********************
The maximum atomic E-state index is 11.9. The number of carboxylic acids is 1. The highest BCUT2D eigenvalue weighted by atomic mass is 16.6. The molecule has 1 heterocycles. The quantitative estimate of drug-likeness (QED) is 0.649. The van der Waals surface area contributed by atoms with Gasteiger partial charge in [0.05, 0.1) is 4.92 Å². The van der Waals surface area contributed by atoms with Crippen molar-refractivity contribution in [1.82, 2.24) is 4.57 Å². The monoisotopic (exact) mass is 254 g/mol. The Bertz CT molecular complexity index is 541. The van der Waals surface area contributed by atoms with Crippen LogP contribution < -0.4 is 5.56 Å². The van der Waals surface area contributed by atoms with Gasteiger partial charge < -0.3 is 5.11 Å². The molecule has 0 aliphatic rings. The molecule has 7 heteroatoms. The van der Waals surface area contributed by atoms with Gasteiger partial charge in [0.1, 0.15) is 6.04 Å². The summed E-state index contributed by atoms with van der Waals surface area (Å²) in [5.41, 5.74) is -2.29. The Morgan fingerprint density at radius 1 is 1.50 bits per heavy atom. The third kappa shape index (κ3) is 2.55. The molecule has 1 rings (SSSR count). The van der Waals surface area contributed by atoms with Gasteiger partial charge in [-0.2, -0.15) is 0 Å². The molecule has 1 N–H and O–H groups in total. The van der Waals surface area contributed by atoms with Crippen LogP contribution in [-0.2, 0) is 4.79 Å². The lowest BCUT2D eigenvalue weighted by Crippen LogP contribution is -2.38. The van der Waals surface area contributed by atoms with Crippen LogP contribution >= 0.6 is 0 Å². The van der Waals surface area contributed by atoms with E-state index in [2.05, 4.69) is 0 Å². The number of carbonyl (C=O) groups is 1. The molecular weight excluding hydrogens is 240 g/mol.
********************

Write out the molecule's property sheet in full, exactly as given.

The maximum atomic E-state index is 11.9. The number of carboxylic acids is 1. The highest BCUT2D eigenvalue weighted by atomic mass is 16.6. The molecule has 1 heterocycles. The quantitative estimate of drug-likeness (QED) is 0.649. The van der Waals surface area contributed by atoms with Gasteiger partial charge in [0.05, 0.1) is 4.92 Å². The van der Waals surface area contributed by atoms with Crippen molar-refractivity contribution in [1.82, 2.24) is 4.57 Å². The monoisotopic (exact) mass is 254 g/mol. The Bertz CT molecular complexity index is 541. The van der Waals surface area contributed by atoms with Crippen LogP contribution < -0.4 is 5.56 Å². The van der Waals surface area contributed by atoms with Gasteiger partial charge < -0.3 is 5.11 Å². The molecule has 0 aliphatic rings. The molecule has 7 heteroatoms. The van der Waals surface area contributed by atoms with Gasteiger partial charge in [0.1, 0.15) is 6.04 Å². The summed E-state index contributed by atoms with van der Waals surface area (Å²) in [5.41, 5.74) is -2.29. The Morgan fingerprint density at radius 1 is 1.50 bits per heavy atom. The third kappa shape index (κ3) is 2.55. The molecule has 1 rings (SSSR count). The van der Waals surface area contributed by atoms with Gasteiger partial charge in [-0.2, -0.15) is 0 Å². The molecule has 1 N–H and O–H groups in total. The van der Waals surface area contributed by atoms with Crippen LogP contribution in [-0.2, 0) is 4.79 Å². The lowest BCUT2D eigenvalue weighted by Crippen LogP contribution is -2.38. The van der Waals surface area contributed by atoms with Crippen LogP contribution >= 0.6 is 0 Å². The van der Waals surface area contributed by atoms with E-state index in [2.05, 4.69) is 0 Å². The number of carbonyl (C=O) groups is 1. The molecular weight excluding hydrogens is 240 g/mol.